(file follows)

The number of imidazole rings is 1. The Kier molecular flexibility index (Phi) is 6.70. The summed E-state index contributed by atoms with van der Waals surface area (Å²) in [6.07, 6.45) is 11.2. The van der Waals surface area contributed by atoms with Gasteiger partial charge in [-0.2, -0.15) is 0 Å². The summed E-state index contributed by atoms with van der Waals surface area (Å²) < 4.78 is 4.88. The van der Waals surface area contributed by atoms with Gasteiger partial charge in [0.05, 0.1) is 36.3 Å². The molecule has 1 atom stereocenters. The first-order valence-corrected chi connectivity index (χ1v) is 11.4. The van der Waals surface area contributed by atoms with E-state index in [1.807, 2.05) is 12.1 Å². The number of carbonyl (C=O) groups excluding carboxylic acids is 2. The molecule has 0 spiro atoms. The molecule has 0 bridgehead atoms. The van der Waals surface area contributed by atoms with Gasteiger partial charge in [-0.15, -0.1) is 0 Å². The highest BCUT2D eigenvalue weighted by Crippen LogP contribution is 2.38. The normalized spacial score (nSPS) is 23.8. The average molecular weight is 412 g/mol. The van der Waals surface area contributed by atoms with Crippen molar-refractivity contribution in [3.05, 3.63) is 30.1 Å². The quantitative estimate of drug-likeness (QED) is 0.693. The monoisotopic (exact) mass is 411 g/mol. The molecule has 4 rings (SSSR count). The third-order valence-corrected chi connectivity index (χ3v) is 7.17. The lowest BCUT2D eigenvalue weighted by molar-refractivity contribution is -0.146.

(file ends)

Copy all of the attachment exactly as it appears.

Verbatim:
The number of imidazole rings is 1. The Kier molecular flexibility index (Phi) is 6.70. The summed E-state index contributed by atoms with van der Waals surface area (Å²) in [6.07, 6.45) is 11.2. The van der Waals surface area contributed by atoms with Gasteiger partial charge in [-0.2, -0.15) is 0 Å². The summed E-state index contributed by atoms with van der Waals surface area (Å²) < 4.78 is 4.88. The van der Waals surface area contributed by atoms with Gasteiger partial charge in [0.05, 0.1) is 36.3 Å². The molecule has 1 atom stereocenters. The first-order valence-corrected chi connectivity index (χ1v) is 11.4. The van der Waals surface area contributed by atoms with E-state index in [1.807, 2.05) is 12.1 Å². The number of carbonyl (C=O) groups excluding carboxylic acids is 2. The molecule has 0 spiro atoms. The molecule has 0 bridgehead atoms. The van der Waals surface area contributed by atoms with Gasteiger partial charge in [-0.15, -0.1) is 0 Å². The highest BCUT2D eigenvalue weighted by Crippen LogP contribution is 2.38. The normalized spacial score (nSPS) is 23.8. The average molecular weight is 412 g/mol. The van der Waals surface area contributed by atoms with Crippen molar-refractivity contribution in [3.05, 3.63) is 30.1 Å². The quantitative estimate of drug-likeness (QED) is 0.693. The monoisotopic (exact) mass is 411 g/mol. The molecule has 4 rings (SSSR count). The third-order valence-corrected chi connectivity index (χ3v) is 7.17. The lowest BCUT2D eigenvalue weighted by molar-refractivity contribution is -0.146.